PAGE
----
Web Development in 2022

Web Development in 2022
Photo by Greg Rakozy / Unsplash

I came across this report written by Alan Dávalos about the web develpment landscape that is well worth reading. I'm going to pick out a few bits but I'd advise reading the report because there is a lot of useful details in it.


The biggest change is that Internet Explorer has been retired and there's no need to support it anymore. It is a relief although I haven't had to cater for IE in a while. Internet Explorer was the baseline for web development for a long time so what will take its place?

The new baseline for web development according to the report should be:

  1. Safari is the baseline in terms of web standards: The sites we develop must work in Safari versions at least 2 years old.
  2. Low-tier Android devices are the baseline in terms of performance: Low-tier Android devices have advanced little in the past few years so we must make sure our sites are super performant.
  3. 4G is the baseline in terms of networks: Mobile networks have become a lot faster and stabler worldwide in recent years.

Web Standards

I didn't realize how far Safari had fallen behind Chrome and Firefox when it came to implementing web standards.

the number of web standards only Safari hasn’t implemented is many times bigger than those of Firefox and Chrome. To be precise, 2.4 times as much as Firefox and 4.7 times as much as Chrome.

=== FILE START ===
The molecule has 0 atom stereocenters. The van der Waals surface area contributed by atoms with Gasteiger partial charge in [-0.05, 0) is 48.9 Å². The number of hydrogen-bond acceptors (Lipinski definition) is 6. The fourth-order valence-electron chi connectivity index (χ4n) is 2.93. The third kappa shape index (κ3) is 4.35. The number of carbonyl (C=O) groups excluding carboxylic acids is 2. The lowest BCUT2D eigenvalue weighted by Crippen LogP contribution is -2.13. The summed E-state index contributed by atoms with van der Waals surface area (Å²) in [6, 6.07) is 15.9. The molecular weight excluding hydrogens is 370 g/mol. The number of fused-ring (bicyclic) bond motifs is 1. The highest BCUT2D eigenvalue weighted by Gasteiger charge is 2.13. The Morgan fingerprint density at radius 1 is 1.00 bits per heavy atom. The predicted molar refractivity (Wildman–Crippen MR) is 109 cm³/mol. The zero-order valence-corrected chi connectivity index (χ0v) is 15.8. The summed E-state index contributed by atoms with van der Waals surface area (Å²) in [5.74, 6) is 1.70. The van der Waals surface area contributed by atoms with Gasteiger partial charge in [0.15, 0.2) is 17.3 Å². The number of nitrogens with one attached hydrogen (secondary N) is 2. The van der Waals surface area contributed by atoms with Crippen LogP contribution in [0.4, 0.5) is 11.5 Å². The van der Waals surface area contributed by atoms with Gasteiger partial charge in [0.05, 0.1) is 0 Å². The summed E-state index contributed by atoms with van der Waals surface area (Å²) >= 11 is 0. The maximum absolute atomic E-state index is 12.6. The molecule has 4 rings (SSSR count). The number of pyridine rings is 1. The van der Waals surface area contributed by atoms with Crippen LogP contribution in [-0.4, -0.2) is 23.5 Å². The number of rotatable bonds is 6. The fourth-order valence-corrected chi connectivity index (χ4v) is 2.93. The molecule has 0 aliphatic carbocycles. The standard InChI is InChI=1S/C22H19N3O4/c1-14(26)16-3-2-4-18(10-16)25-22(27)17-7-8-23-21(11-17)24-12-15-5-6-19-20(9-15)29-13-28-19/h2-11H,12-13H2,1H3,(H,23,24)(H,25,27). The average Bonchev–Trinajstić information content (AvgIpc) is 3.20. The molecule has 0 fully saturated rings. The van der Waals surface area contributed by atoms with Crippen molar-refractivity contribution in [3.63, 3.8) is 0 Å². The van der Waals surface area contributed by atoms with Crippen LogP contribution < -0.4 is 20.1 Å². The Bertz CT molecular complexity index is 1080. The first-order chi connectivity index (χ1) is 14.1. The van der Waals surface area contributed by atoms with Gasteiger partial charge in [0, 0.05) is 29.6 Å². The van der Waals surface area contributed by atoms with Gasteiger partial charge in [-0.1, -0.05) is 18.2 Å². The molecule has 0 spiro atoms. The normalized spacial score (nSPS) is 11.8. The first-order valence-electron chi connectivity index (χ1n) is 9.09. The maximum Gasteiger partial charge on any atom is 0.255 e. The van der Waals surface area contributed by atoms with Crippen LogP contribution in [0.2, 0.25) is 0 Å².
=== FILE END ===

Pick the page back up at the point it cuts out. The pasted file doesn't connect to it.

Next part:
It's important to remember not to get distracted by the  shiny new features offered in other browsers. If it doesn't work in Safari then it use something else or put in a polyfill.

JavaScript Frameworks

I haven't had to evaluate a JavaScript framework in quite some time so it is somewhat comforting to see the big ones are still Angular, Vue and React. When I first got involved in web development it seemed like new frameworks were being released every week and it felt impossible to keep up.

I will be wading back into the JS framework waters again and it seems that the waves have stilled. With 3 mature and popular frameworks available the support and help should be well established by now. I will have to consider performance where some of the newer frameworks are testing better.

It may be worth moving back to vanilla JS because the performance is better and there isn't the overhead of having each user downloading the framework in order to get the website to work. It is an approach worth considering.

Things to remember

The advice in the conclusion of the report feels like common sense but it's worth taking note of:

  • If you can use CSS, use CSS.
  • Cut down on JavaScript.
  • Check your toolset.
  • Not everything needs to be a SPA.
  • Build for modern browsers.
  • Consider accessibility (a11y) from the beginning.

Subscribe to Tom Conneely

Don’t miss out on the latest issues. Sign up now to get access to the library of members-only issues.